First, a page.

• Lord then penned an op-ed for The American Spectator in which he claimed that identity politics -- “the grandson of slavery” -- “is merely the modern version of the segregation that King would give his life fighting to end.” Lord also scolded the NAACP for being insufficiently grateful to Trump after “black unemployment had hit its lowest level on record.”

    • Fox’s Pete Hegseth attacked King’s 9-year-old granddaughter, who spoke at the March For Our Lives: “Her grandfather, Martin Luther King, did so much for this country, but she's saying, ‘I dream of a world without guns.’ It's like, I dream of a world without Islamists, too.”

    • Conspiracy theorist Alex Jones compared himself to King, claiming, “I’m one of the biggest proponents of nonviolence [along with] Mahatma Gandhi and Martin Luther King.”

    • Fox’s Neil Cavuto questioned whether King would have recoiled at Confederate statues, asking King’s niece Alveda King, “Did your dad or uncle have anything to say about growing up in the Atlanta area and the South where there were a lot of these statues back then -- did they recoil at them? Did they hate them?” King’s niece replied, “There was never a recoiling.”

    • Pro-Trump writer Jacob Wohl compared Trump to King, tweeting: “President Trump, like Martin Luther King, is a civil rights icon.” Wohl also argued that “Martin Luther King would be a Trump Supporter” and recycled a favorite right-wing claim that the Democratic Party was the party that “opposed Abraham Lincoln, founded the KKK, supported segregation and attacked Dr. Martin Luther King Jr.”

    • Infowars’ Paul Joseph Watson tweeted, “Modern ‘progressive’ activists & #BlackLivesMatter supporters oppose everything Martin Luther King stood for. Judge people on the content of their character, not the color of their skin.”

    • Fox opinion contributor Jeremy Hunt wrote, “Please stop politicizing Martin Luther King Day. It's a day for national unity, not political division. … On a day designed for public service and national unity, some in the media insist on making it about politics.”

    • The New York Post's editorial board wrote, “Race is no longer a barrier to elective office, let alone to voting,” and added that King would be “distressed by today’s hypersensitivity and growing political correctness that have made honest dialogue and discussions of race and other issues nearly impossible.”

    • During a white nationalist rant, Alex Jones compared King’s famous “I Have a Dream” speech to the rise of Trump-ism in America: “It’s just incredible that we’re in the middle of this epic historical battle. And Trump’s right when he said this is the new American moment. This is like Martin Luther King 'I Have a Dream' speech.”

    • The Atlantic’s Kevin Williamson wrote, “Using King’s moral stature to promote socialism or global-warming legislation in 2018 is morally and intellectually dishonest.”

  • Kelly Jones speaks out: My marriage to Alex Jones was a “domestically violent situation”

    Blog ››› ››› TIMOTHY JOHNSON

    Alex Jones' ex-wife Kelly Jones said the prominent conspiracy theorist was violent toward her during their marriage.

    Jones described her “nightmare” marriage during a wide-ranging April 3 interview on the David Pakman Show in which she talked about an ongoing custody dispute with her ex-husband, his threats last year against Rep. Adam Schiff (D-CA), and his rise as a prominent backer of President Donald Trump. The couple divorced in 2005.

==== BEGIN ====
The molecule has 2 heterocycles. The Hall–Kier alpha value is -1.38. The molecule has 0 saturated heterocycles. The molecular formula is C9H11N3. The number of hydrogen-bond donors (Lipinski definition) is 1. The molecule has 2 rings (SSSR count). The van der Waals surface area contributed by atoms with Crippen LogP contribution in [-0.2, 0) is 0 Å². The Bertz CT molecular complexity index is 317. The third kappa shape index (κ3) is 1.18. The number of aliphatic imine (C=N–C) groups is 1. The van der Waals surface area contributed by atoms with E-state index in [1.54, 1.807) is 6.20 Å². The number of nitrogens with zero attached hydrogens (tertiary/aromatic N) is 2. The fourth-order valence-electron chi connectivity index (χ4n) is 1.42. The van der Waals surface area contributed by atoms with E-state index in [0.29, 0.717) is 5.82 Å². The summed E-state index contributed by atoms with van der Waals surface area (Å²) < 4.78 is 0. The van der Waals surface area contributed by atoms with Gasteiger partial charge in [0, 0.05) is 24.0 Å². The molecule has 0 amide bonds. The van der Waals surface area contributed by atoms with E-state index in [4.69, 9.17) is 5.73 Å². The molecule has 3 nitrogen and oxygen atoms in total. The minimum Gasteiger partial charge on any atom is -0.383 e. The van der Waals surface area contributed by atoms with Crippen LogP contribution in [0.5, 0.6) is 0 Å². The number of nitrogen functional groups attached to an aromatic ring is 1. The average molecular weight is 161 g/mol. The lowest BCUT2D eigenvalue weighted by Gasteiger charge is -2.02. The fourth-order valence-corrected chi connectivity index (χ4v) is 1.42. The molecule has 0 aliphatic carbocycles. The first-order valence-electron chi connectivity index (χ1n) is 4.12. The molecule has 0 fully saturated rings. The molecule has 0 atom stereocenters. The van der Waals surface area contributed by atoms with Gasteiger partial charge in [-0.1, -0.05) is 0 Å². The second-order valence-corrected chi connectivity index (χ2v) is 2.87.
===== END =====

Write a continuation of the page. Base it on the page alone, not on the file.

Kelly said that she and her ex-husband met after she moved to Austin, TX, and was working for a public access TV station where they had the same producer. While initially drawn to him because he was “different than anybody I had ever met,” she said that several years into the relationship, “suddenly I was living in a domestically violent situation completely isolated from all friends and family.”

    Citing what she described as her ex-husband’s “lack of control,” anger problems, and substance abuse issues, Jones said, “It was a nightmare to be with him, it was horrible, and especially towards the end it was awful, untenable.” Jones said she stayed in the relationship for as long as she did because she was in "a domestic violence cycle." But she said when she saw her children “starting to emulate” some of their father’s mannerisms, she concluded that “like a lot of domestic violence victims” she was “fooling” herself that “this isn’t having an effect on them.”

    Jones said that she is speaking out to help others who may be in similar situations, telling Pakman, “The reason why I’m coming out so hard, too, is I divorced Alex Jones. And everybody looked at me and gaslit me and said I was a liar and worse and treated me horribly, victim-shamed me when I came forward with serious concerns about abuse, and neglect, and other things.”

    “If that can happen to me with Alex Jones, there’s people back there all over Travis [County in Texas] and all over this country who don’t have the possibility of this kind of publicity because they didn’t divorce a notorious unwell person. But I did. Doesn’t that concern you, America, that this is happening in family court?”

    Two former employees of Alex Jones’ Infowars outlet recently filed complaints with the Equal Employment Opportunity Commission (EEOC) alleging abusive behavior from Jones and other Infowars employees while on the job. He is currently embroiled in controversy over his attacks against student survivors of the February mass shooting at Marjory Stoneman Douglas High School in Parkland, FL, and he is facing defamation lawsuits brought by individuals he or his outlet falsely identified as being involved in recent mass casualty events.

    Kelly Jones’ full interview is below: